I’m more of a general tech guy than a car guy, but in the last century the track record of technical innovation in the car industry, and how many of the tech breakthroughs from the car industry eventually find their way into more mainstream application (Henry Ford and mass production, OnStar – essentially Siri, just in your car and with a real person on the other end of the connection, the 6 CD player, and more) makes keeping an eye on the latest developments from that industry consistently interesting and often relevant to the larger world of workplace technology and to the workplace itself.
A recent piece of news, this time from researchers at Toyota, is a perfect case in point. Toyota is working on a new facial recognition technology that can ‘read’ the mood of a driver, and then make subtle, yet important adjustments to the car’s other systems so that they will perform more optimally based on the driver’s mood and posture. From a piece posted on whatcar.com, here are some more details of the system:
Toyota is designing safety technology that will react to the driver’s mood and adjust how the car behaves when faced with a hazard.
The technology decides if the driver is sad, happy, angry or neutral, before assessing how distracted they are likely to be as a result. It can then intervene with safety reminders if required.
Toyota’s research suggests an angry or upset driver is less alert to hazards such as a child stepping out in the road, or stationary traffic ahead. In these circumstances, the system would sound an alert sooner than if the driver was considered to have a neutral expression.
Toyota’s prototype technology uses a camera to identify facial emotions by taking readings from 238 points on the driver’s face. The multiple readings allow the system to function even if the subject is wearing sunglasses or sporting a beard.
Pretty cool, and to me the idea of this kind of ‘mood recognition/early warning system’ could easily translate to the workplace in the future. Can you see the potential in rigging up a set of cameras in office cubes and have them linked to some kind of LCD display mounted on the outside of the cube wall that would warn or at least inform anyone approaching or in the area of the potential harm that may befall them if and when the cube-dweller’s mood is say, ‘less than cheery?’ If the warning screen is glowing red, then bother me at your peril kind of a thing.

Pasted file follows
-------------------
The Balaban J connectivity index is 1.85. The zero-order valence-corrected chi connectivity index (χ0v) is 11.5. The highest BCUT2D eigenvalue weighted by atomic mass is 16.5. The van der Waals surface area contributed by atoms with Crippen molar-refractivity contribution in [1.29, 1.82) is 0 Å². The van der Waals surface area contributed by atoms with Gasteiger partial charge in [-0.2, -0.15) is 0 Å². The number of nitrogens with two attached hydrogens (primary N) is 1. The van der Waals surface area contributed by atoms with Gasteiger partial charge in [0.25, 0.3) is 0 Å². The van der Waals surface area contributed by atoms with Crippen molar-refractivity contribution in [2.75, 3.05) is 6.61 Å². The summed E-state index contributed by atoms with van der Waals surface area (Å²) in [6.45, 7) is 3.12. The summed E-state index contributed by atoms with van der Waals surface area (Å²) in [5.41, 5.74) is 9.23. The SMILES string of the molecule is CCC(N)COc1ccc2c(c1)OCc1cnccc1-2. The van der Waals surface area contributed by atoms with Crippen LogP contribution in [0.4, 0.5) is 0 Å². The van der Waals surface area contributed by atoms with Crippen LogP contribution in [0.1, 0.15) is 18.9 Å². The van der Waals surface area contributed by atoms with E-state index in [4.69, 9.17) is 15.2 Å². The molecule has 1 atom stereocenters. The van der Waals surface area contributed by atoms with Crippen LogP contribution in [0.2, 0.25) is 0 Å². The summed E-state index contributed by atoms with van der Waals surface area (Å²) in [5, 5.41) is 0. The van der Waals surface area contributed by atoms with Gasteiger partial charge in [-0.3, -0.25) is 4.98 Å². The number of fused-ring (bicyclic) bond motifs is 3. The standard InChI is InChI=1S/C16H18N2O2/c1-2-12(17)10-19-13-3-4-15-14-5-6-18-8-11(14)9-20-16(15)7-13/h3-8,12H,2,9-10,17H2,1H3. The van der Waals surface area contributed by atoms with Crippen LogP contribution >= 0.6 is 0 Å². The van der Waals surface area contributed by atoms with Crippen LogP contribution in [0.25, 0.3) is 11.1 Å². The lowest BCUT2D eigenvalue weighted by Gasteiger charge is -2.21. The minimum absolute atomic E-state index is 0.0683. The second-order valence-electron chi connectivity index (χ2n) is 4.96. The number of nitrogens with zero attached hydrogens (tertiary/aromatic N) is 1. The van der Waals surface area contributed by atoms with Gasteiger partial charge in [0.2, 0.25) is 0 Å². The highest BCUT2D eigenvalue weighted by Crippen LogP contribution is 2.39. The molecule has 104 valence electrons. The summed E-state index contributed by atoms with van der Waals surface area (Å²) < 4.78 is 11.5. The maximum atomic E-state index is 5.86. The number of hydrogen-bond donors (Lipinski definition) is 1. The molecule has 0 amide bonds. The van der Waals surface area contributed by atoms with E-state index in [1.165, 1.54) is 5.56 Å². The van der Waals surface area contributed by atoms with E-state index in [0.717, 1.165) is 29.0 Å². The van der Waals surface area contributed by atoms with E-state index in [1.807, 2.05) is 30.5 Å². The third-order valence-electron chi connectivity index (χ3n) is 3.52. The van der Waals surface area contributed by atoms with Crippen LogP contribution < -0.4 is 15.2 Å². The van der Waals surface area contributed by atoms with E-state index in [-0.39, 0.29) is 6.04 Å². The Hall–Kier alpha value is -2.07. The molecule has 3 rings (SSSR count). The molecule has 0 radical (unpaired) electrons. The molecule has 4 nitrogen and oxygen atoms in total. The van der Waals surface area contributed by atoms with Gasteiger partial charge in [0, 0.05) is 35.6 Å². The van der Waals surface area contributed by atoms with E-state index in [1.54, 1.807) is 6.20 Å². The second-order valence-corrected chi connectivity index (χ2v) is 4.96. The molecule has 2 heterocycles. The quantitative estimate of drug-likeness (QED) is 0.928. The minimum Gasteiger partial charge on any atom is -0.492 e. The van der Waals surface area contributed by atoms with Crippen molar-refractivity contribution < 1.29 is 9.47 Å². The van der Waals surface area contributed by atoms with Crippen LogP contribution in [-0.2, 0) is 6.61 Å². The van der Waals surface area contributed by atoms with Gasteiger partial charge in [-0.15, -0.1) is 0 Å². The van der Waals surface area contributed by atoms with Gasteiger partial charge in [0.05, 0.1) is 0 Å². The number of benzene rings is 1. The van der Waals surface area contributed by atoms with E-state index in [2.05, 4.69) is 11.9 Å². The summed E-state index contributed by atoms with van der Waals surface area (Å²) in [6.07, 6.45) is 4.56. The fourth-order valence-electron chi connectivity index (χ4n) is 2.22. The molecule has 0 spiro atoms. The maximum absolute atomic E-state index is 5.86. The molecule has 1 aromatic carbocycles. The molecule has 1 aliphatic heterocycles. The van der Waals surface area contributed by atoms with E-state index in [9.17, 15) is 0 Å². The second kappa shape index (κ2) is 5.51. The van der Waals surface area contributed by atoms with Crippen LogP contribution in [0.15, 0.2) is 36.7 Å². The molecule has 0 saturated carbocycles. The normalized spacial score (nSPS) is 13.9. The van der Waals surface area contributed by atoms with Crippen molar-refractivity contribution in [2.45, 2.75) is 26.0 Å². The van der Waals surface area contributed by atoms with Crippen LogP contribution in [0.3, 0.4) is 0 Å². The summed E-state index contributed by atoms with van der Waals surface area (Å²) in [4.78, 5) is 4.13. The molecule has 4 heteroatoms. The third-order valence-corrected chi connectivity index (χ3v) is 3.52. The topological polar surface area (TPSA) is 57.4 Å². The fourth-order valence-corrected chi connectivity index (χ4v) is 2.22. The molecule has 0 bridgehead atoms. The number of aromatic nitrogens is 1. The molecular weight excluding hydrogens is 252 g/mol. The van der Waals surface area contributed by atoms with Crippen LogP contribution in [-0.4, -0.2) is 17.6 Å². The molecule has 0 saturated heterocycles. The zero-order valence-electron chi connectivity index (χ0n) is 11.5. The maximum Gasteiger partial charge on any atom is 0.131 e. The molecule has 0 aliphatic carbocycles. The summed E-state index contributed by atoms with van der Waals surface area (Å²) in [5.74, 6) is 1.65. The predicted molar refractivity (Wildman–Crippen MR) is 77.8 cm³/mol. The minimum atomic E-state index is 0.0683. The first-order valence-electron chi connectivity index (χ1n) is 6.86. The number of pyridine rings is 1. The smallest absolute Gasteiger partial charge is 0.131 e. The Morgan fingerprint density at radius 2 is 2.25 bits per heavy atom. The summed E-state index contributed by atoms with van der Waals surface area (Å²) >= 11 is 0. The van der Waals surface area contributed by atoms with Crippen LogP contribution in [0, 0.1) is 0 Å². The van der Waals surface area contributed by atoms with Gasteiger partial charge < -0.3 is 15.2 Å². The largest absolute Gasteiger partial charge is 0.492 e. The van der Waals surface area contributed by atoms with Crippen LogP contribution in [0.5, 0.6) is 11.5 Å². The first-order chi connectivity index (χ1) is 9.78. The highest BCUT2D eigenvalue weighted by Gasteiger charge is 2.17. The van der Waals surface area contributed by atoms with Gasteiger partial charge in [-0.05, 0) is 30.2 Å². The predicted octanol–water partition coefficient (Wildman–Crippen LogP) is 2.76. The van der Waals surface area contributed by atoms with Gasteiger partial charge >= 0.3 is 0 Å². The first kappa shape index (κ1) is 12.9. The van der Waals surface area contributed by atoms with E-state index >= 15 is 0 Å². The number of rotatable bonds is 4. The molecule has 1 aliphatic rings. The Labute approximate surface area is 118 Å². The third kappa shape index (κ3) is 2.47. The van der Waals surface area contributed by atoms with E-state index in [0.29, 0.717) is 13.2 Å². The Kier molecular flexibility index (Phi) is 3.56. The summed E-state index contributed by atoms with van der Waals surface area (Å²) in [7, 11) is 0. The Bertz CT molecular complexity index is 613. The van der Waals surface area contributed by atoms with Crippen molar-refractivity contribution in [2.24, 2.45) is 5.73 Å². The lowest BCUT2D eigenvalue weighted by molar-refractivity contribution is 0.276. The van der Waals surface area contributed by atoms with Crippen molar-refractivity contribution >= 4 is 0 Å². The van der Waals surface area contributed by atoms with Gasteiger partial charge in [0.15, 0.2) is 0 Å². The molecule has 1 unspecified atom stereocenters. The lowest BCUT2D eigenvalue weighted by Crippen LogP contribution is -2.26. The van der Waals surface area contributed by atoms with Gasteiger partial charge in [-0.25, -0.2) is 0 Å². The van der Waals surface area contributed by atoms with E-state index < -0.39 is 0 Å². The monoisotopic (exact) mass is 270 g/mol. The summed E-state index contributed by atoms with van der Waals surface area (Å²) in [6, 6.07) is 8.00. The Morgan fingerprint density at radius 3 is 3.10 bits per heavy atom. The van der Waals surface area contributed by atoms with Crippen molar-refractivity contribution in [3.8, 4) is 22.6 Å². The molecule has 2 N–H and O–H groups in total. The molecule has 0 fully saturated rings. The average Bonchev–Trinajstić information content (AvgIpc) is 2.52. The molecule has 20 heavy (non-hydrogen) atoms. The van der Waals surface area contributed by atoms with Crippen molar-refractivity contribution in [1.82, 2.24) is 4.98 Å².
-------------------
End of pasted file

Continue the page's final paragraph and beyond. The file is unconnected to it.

You could even link the camera’s readings and system assessment of mood to an online company directory so that when other employees perform look-ups on their colleagues, they can get some idea of the mood or state of mind before calling them to drop some additional work on them, or to inform them that, ‘Uh, yeah, I’m going to need you to come in on Saturday. And, yeah, I’m going to have to ask you to come in on Sunday too.’
Finally, organizational leadership could be provided a high-level dashboard of the organizational frame of mind that could be generated by assembling and combining all the data points from the mood-cameras in the cubes, trends could be analyzed, and they can even be prompted to make the occasional ‘I better cheer up Pam in Purchasing’, she is reading out at ‘Stay the hell away from me’ for the fourth day in a row.
It’d be great wouldn’t it? Always knowing how people are feeling without having to actually talk to them.
I see a big market for these systems, if not for Toyota, for parents of teenagers everywhere.
Steve Boese is fondly known to many as the HR Technology blogger. By day, he is the Co-Chair of Human Resource Executive’s HR Technology Conference. He is also a former Director of Talent Management Strategy at Oracle and an HR Technology instructor. Steve can also be found hosting the HR Happy Hour Show and Podcast … you know, where a bunch of HR pros get together and call in to talk about HR stuff. Sounds like an SNL skit, we know. But when you have Dave Ulrich, the grandfather of HR as show guests, well, I guess you’re doing something right. Talk to Steve via email, LinkedIn, Twitter or Facebook.